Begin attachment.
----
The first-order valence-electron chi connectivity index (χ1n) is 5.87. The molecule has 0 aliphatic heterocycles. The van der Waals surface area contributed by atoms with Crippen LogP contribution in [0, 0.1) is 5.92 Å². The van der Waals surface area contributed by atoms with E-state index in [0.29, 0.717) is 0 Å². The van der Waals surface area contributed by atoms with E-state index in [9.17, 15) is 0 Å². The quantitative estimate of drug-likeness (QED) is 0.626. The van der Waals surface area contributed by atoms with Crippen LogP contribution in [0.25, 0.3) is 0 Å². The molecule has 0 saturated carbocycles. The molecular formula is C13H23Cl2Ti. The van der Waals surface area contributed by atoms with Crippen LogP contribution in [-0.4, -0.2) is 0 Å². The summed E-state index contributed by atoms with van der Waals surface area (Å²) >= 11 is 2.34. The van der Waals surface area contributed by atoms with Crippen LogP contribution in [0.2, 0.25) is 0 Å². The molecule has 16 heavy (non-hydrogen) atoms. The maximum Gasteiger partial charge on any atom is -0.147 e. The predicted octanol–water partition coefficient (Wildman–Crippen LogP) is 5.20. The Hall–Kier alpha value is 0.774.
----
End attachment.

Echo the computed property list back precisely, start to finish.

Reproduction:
The first-order valence-electron chi connectivity index (χ1n) is 5.87. The molecule has 0 aliphatic heterocycles. The van der Waals surface area contributed by atoms with Crippen LogP contribution in [0, 0.1) is 5.92 Å². The van der Waals surface area contributed by atoms with E-state index in [0.29, 0.717) is 0 Å². The van der Waals surface area contributed by atoms with E-state index in [9.17, 15) is 0 Å². The quantitative estimate of drug-likeness (QED) is 0.626. The van der Waals surface area contributed by atoms with Crippen LogP contribution in [0.25, 0.3) is 0 Å². The molecule has 0 saturated carbocycles. The molecular formula is C13H23Cl2Ti. The van der Waals surface area contributed by atoms with Crippen LogP contribution in [-0.4, -0.2) is 0 Å². The summed E-state index contributed by atoms with van der Waals surface area (Å²) >= 11 is 2.34. The van der Waals surface area contributed by atoms with Crippen LogP contribution in [0.2, 0.25) is 0 Å². The molecule has 16 heavy (non-hydrogen) atoms. The maximum Gasteiger partial charge on any atom is -0.147 e. The predicted octanol–water partition coefficient (Wildman–Crippen LogP) is 5.20. The Hall–Kier alpha value is 0.774.